Shirley English reports as Dunblane inquiry witnesses build up a profile of a mass murderer. A grim-faced Ron Taylor, headteacher at Dunblane primary, struggled to steady his voice as he described the "unimaginable carnage" that faced him in the school gym on the fateful morning of March 13.
Giving evidence, Mr Taylor said: "I burst into the gym. It was a scene of unimaginable carnage. It was one's worst nightmare. The air seemed to be thick with bluish smoke and the smell of cordite was quite strong."
It emerged that after Hamilton, 43, had sprayed the five and six-year-olds with bullets, he walked up to where the helpless injured lay, stood over the tiny bodies and shot them at point-blank range, one by one. Some children were shot as many as seven times.
Mr Taylor, 45, said he heard banging and thought at first there were builders in the school. He was alerted to the shooting by his deputy head Agnes Awlson, who ran into his office in a crouched position, afraid that there might be more than one gunman. He dialled 999 immediately.
The inquiry heard of the courage of the teachers and ancillary staff who rushed to tend the injured and dying, before the emergency services arrived.
The day before the killings, the school had received a copy of a letter sent by Hamilton to the Queen protesting that he had been unfairly labelled a pervert by councils, police, schools and the Scouts Association. A number of similar letters had been received in the past, Mr Taylor said.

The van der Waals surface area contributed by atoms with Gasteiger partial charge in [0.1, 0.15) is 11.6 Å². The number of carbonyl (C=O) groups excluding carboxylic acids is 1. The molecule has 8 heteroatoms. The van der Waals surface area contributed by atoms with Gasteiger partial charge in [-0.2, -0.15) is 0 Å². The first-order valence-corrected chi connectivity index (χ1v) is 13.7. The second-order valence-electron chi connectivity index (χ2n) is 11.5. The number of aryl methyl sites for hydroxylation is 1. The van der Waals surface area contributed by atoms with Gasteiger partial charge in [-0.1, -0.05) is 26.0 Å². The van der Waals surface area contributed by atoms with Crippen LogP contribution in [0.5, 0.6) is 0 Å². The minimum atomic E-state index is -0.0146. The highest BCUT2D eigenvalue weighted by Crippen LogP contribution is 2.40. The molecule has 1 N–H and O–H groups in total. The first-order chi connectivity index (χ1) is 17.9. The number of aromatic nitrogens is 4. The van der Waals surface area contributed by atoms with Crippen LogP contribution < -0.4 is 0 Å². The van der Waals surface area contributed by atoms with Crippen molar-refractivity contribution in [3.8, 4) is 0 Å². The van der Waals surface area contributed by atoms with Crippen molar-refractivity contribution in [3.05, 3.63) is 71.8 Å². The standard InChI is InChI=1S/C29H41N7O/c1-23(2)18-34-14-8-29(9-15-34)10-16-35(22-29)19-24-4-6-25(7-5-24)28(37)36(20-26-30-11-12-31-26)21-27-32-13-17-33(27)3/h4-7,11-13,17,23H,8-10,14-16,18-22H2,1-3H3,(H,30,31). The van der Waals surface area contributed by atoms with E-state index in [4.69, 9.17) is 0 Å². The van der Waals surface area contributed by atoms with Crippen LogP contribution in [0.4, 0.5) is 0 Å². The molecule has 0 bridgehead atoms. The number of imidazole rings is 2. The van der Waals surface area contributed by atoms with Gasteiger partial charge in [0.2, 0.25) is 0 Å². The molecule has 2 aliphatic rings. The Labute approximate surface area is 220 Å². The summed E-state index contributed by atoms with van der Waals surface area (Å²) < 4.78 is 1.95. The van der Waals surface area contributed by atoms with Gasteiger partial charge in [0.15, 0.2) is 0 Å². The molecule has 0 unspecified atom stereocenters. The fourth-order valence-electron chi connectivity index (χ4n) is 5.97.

Detective chief superintendent John Ogg revealed that Hamilton had entered via a side door leading into the assembly hall, one of six entrances to the school.
Mr Taylor said that since March 13 security has tightened and communication improved. There are now 45 phone lines and senior teachers have mobile phones. A single-entry system is being introduced and closed-circuit TV has been installed with links to the police station. A community policeman guards the entrance and emergency doors are alarmed. Five parent-helpers who have been vetted supervise playtimes.
Mr Taylor said he thought the measures were essential under the circumstances. He urged all schools to "actively pursue" their own security. Asked if the fortress mentality detracted from the atmosphere a primary school would wish to promote, Mr Taylor said: "It may do, but there are greater considerations now. I think all schools throughout the land have suffered because of what happened here. It may well be that the experience [we have] gained with new security systems will be made available to other schools."
He added that all adults working with children should be subject to strict vetting and screening for criminal records.
He finished one hour and 15 minutes of evidence by saying that the school was recovering. "Children are remarkably resilient and are coping remarkably well and so are the staff. But it has been difficult and continues to be difficult. "